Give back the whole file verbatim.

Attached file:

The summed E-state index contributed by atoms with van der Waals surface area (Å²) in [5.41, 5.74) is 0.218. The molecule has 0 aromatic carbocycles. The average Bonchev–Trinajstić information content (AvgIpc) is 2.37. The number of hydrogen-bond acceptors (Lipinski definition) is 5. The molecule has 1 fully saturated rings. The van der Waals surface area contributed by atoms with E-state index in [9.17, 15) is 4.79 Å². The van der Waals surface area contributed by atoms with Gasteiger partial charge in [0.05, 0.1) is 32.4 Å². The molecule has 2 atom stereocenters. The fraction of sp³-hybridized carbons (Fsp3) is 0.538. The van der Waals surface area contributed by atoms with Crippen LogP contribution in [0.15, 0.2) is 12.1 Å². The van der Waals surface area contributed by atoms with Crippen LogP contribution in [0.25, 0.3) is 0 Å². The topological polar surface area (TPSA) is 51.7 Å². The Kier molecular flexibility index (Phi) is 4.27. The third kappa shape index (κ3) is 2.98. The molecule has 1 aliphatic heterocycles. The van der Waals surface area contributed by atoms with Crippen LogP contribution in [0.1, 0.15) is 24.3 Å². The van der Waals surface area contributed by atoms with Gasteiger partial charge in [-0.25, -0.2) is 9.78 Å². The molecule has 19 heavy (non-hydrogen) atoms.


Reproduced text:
The summed E-state index contributed by atoms with van der Waals surface area (Å²) in [5.41, 5.74) is 0.218. The molecule has 0 aromatic carbocycles. The average Bonchev–Trinajstić information content (AvgIpc) is 2.37. The number of hydrogen-bond acceptors (Lipinski definition) is 5. The molecule has 1 fully saturated rings. The van der Waals surface area contributed by atoms with E-state index in [9.17, 15) is 4.79 Å². The van der Waals surface area contributed by atoms with Gasteiger partial charge in [0.05, 0.1) is 32.4 Å². The molecule has 2 atom stereocenters. The fraction of sp³-hybridized carbons (Fsp3) is 0.538. The van der Waals surface area contributed by atoms with Crippen LogP contribution in [0.15, 0.2) is 12.1 Å². The van der Waals surface area contributed by atoms with Crippen LogP contribution in [0.25, 0.3) is 0 Å². The topological polar surface area (TPSA) is 51.7 Å². The Kier molecular flexibility index (Phi) is 4.27. The third kappa shape index (κ3) is 2.98. The molecule has 1 aliphatic heterocycles. The van der Waals surface area contributed by atoms with Crippen LogP contribution in [0.1, 0.15) is 24.3 Å². The van der Waals surface area contributed by atoms with Gasteiger partial charge in [-0.25, -0.2) is 9.78 Å². The molecule has 19 heavy (non-hydrogen) atoms.